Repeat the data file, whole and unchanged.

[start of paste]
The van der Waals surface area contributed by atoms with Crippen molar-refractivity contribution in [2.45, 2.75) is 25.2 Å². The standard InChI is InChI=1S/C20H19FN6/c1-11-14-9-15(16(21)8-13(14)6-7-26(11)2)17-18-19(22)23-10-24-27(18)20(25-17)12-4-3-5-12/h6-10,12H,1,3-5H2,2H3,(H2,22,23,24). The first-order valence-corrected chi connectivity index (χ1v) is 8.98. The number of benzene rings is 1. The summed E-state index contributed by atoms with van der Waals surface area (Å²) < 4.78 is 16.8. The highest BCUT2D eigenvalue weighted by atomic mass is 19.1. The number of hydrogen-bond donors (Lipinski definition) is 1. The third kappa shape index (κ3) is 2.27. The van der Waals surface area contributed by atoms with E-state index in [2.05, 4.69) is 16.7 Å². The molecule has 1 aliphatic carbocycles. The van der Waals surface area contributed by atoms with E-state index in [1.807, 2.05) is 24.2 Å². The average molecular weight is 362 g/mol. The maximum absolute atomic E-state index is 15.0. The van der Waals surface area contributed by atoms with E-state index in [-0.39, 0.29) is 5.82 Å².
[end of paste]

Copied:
The van der Waals surface area contributed by atoms with Crippen molar-refractivity contribution in [2.45, 2.75) is 25.2 Å². The standard InChI is InChI=1S/C20H19FN6/c1-11-14-9-15(16(21)8-13(14)6-7-26(11)2)17-18-19(22)23-10-24-27(18)20(25-17)12-4-3-5-12/h6-10,12H,1,3-5H2,2H3,(H2,22,23,24). The first-order valence-corrected chi connectivity index (χ1v) is 8.98. The number of benzene rings is 1. The summed E-state index contributed by atoms with van der Waals surface area (Å²) < 4.78 is 16.8. The highest BCUT2D eigenvalue weighted by atomic mass is 19.1. The number of hydrogen-bond donors (Lipinski definition) is 1. The third kappa shape index (κ3) is 2.27. The van der Waals surface area contributed by atoms with E-state index in [2.05, 4.69) is 16.7 Å². The molecule has 1 aliphatic carbocycles. The van der Waals surface area contributed by atoms with E-state index in [1.807, 2.05) is 24.2 Å². The average molecular weight is 362 g/mol. The maximum absolute atomic E-state index is 15.0. The van der Waals surface area contributed by atoms with E-state index in [-0.39, 0.29) is 5.82 Å².